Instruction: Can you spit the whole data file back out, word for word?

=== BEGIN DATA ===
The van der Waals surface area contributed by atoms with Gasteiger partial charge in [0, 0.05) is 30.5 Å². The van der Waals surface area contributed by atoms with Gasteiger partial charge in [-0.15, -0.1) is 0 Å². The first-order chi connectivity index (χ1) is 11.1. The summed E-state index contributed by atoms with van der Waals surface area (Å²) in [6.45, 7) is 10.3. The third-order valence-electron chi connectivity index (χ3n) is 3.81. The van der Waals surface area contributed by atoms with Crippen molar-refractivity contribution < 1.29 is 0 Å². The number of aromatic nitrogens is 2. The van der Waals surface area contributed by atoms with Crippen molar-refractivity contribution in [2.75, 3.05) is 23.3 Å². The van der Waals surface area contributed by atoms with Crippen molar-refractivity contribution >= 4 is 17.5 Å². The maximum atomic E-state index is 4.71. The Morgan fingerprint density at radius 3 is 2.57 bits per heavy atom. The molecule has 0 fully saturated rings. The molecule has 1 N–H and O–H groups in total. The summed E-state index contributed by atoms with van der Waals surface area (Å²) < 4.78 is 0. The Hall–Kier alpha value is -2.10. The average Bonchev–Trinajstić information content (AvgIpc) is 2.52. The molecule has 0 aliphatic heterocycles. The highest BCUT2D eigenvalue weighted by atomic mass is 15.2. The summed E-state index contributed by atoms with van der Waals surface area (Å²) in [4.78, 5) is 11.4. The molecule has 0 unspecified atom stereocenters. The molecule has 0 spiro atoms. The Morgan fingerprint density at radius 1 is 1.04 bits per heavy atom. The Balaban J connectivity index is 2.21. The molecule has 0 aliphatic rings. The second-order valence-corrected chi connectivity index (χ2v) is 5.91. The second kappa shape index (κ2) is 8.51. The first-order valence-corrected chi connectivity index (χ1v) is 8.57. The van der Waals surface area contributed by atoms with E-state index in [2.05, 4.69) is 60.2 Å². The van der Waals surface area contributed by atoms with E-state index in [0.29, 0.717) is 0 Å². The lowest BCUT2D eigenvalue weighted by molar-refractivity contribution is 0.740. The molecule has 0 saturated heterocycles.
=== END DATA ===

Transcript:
The van der Waals surface area contributed by atoms with Gasteiger partial charge in [0, 0.05) is 30.5 Å². The van der Waals surface area contributed by atoms with Gasteiger partial charge in [-0.15, -0.1) is 0 Å². The first-order chi connectivity index (χ1) is 11.1. The summed E-state index contributed by atoms with van der Waals surface area (Å²) in [6.45, 7) is 10.3. The third-order valence-electron chi connectivity index (χ3n) is 3.81. The van der Waals surface area contributed by atoms with Crippen molar-refractivity contribution < 1.29 is 0 Å². The number of aromatic nitrogens is 2. The van der Waals surface area contributed by atoms with Crippen molar-refractivity contribution in [2.75, 3.05) is 23.3 Å². The van der Waals surface area contributed by atoms with Crippen molar-refractivity contribution >= 4 is 17.5 Å². The maximum atomic E-state index is 4.71. The Morgan fingerprint density at radius 3 is 2.57 bits per heavy atom. The molecule has 0 fully saturated rings. The molecule has 1 N–H and O–H groups in total. The summed E-state index contributed by atoms with van der Waals surface area (Å²) < 4.78 is 0. The Hall–Kier alpha value is -2.10. The average Bonchev–Trinajstić information content (AvgIpc) is 2.52. The molecule has 0 aliphatic heterocycles. The highest BCUT2D eigenvalue weighted by atomic mass is 15.2. The summed E-state index contributed by atoms with van der Waals surface area (Å²) in [4.78, 5) is 11.4. The molecule has 0 unspecified atom stereocenters. The molecule has 0 spiro atoms. The Morgan fingerprint density at radius 1 is 1.04 bits per heavy atom. The Balaban J connectivity index is 2.21. The molecule has 0 aliphatic rings. The second-order valence-corrected chi connectivity index (χ2v) is 5.91. The second kappa shape index (κ2) is 8.51. The first-order valence-corrected chi connectivity index (χ1v) is 8.57. The van der Waals surface area contributed by atoms with E-state index in [2.05, 4.69) is 60.2 Å². The van der Waals surface area contributed by atoms with E-state index in [0.29, 0.717) is 0 Å². The lowest BCUT2D eigenvalue weighted by molar-refractivity contribution is 0.740. The molecule has 0 saturated heterocycles.